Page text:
Digging In To Your Roots
Tue, 04/05/2011
Editorial Assistant
Add jicama to your slaw recipe for a crunchy, light and tasty dish on your Passover table.
Add jicama to your slaw recipe for a crunchy, light and tasty dish on your Passover table.

Most people already have one root vegetable — horseradish, to denote maror — on their seder table. But for kosher cooks looking for a little more excitement over the weeklong holiday, there should be a few more colorful tubers at the meal.

“[Root vegetables] are one of those things you often can do almost anything with,” says Shaya Klechevsky, a kosher personal chef and caterer in New York who has been featured on the Food Network. Whether you pick up a rutabaga, a yuca or a turnip, says Klechevsky, you can roast it, chop it up for a croquette or even fry it up as a latke.

A Jerusalem artichoke — which is neither an artichoke nor from Jerusalem — is also a tuber that can add unique flavor to your dishes. It can be eaten raw or cooked. “It goes great in salads, inside dishes where you would normally add a water chestnut,” says Klechevsky, who also teaches classes at the JCC in Manhattan.

Pick up a rutabaga for some more interesting, starchy flavors. “Cut it in to tiny chunks, add salt and pepper and a little turmeric and paprika and roast them,” said Klechevsky. He also recommends cooking them with parsnips, and mashing them together with a touch of grated ginger for “a sweet intense flavor.”

For a lighter touch, pick up a jicama, a white, fleshy vegetable that is popular in Mexican cuisine. “The texture is more like an apple,” says Klechevsky, “it has a delicious crunch to it.” It is generally served raw, and often paired with flavors like lime and chili.

For a colorful dish, seek out a variety of beets, says Tamar Genger, a dietician and the founder of joyofkosher.com, which relaunched this week in collaboration with kosher.com. “There are red ones, golden beets and peppermint beets, which are red and white,” says Genger. Beets, easily grated into salads or slaws, can be served cooked or raw.

“Also celery root has become very popular with gourmet chefs,” says Genger. “It actually looks like this knobby ugly root vegetable,” she said, “but it’s wonderful used in soups, or roasted or pureed.” Parsnips “look like carrots but white.” You can slice them thin and make parsnip chips.

So when you’re contemplating your Passover shopping, check out a farmers’ market and add some unique vegetables and tubers to your menu, from daikon (a member of the radish family) to turnips, yuca or yams. “As a dietitian I am always encouraging a variety of vegetables,” says Genger.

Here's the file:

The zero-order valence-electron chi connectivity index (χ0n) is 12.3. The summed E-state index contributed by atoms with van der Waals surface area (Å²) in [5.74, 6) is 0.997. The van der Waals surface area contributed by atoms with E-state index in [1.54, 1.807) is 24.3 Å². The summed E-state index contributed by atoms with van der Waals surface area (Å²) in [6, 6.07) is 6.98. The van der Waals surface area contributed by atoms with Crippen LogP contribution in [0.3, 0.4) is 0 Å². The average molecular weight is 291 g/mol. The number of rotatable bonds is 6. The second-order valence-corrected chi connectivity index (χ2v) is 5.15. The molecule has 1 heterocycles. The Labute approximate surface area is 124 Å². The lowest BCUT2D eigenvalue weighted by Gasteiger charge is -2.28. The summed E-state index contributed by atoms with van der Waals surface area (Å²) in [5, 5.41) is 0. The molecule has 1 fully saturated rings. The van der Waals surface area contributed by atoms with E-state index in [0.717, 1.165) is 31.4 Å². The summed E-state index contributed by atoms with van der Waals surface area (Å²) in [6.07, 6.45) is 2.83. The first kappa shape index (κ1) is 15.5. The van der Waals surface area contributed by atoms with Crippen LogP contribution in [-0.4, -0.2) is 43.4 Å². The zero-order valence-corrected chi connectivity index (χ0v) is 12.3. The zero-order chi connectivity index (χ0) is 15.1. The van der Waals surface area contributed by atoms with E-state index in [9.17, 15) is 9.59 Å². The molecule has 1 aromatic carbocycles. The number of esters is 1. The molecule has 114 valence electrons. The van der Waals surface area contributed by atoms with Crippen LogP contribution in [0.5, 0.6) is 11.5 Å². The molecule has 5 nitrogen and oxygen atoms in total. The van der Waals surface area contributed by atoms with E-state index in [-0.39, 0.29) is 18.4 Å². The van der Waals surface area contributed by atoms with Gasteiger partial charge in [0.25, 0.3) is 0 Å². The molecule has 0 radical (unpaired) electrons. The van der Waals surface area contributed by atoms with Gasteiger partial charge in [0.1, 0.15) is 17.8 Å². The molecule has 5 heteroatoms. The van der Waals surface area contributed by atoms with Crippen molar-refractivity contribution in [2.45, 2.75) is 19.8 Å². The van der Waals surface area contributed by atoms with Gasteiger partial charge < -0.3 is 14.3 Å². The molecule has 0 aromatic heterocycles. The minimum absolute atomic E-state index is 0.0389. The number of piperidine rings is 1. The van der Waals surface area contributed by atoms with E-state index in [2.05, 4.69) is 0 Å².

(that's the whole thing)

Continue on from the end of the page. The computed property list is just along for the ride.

E-mail: amy@jewishweek.org

SWEETS AND BEETS
From Tamar Genger
2 large beets, peeled
and cut into chunks
1 ½ tablespoons olive oil
1 teaspoon garlic powder
1 teaspoon coarse salt
1 teaspoon fresh ground
black pepper
1 teaspoon brown sugar
2 medium sweet potatoes,
cut into chunks
1 large sweet onion, sliced
Preheat oven to 400°F.
In a bowl, toss the beets with 1/2 tablespoon oil to coat. Spread on a baking sheet in a singer layer.
Mix the remaining oil with the garlic powder, salt, pepper and brown sugar in a large plastic bag. Place sweet potatoes and onion in the bag, seal and shake to coat vegetables.
Bake beets for 15 minutes in the preheated oven. Mix sweet potatoes with the beets onto the baking sheet. Bake for 45 minutes, stirring halfway through. It is ready when all the vegetables are tender.

JICAMA APPLE SLAW
From Shaya Klechevsky

½ medium Jicama, peeled
and julienned (slaw)
2 Granny smith apples (green),
julienned
1 small red cabbage, cut into
thin strips (slaw)
2 large carrots, peeled and julienned
1 medium red onion,
thinly sliced half-moon
½ bunch fresh parsley, finely chopped
¼ cup dried apricots, chopped
¼ cup walnuts, toasted,
chopped (for those who eat kitniyot)
1 lemon, juiced
½ tsp Cayenne pepper
¼ cup extra virgin olive oil
kosher salt
black pepper
Combine the jicama, apples, cabbage, carrots, red onion and parsley and toss thoroughly to get an even mixture.
In a small bowl, combine the lemon juice, cayenne pepper, and olive oil and whisk. Adjust seasoning (salt and pepper). Set aside when ready to use.
Toast the walnuts in a skillet over medium-high heat until they begin to release their oil and the nutty aroma is released. Immediately transfer to a plate and allow to cool (about 10 minutes).
When ready to serve, add the chopped toasted walnuts and chopped dried apricots to the slaw and toss. Whisk the dressing and pour over the slaw and toss to evenly coat all the ingredients.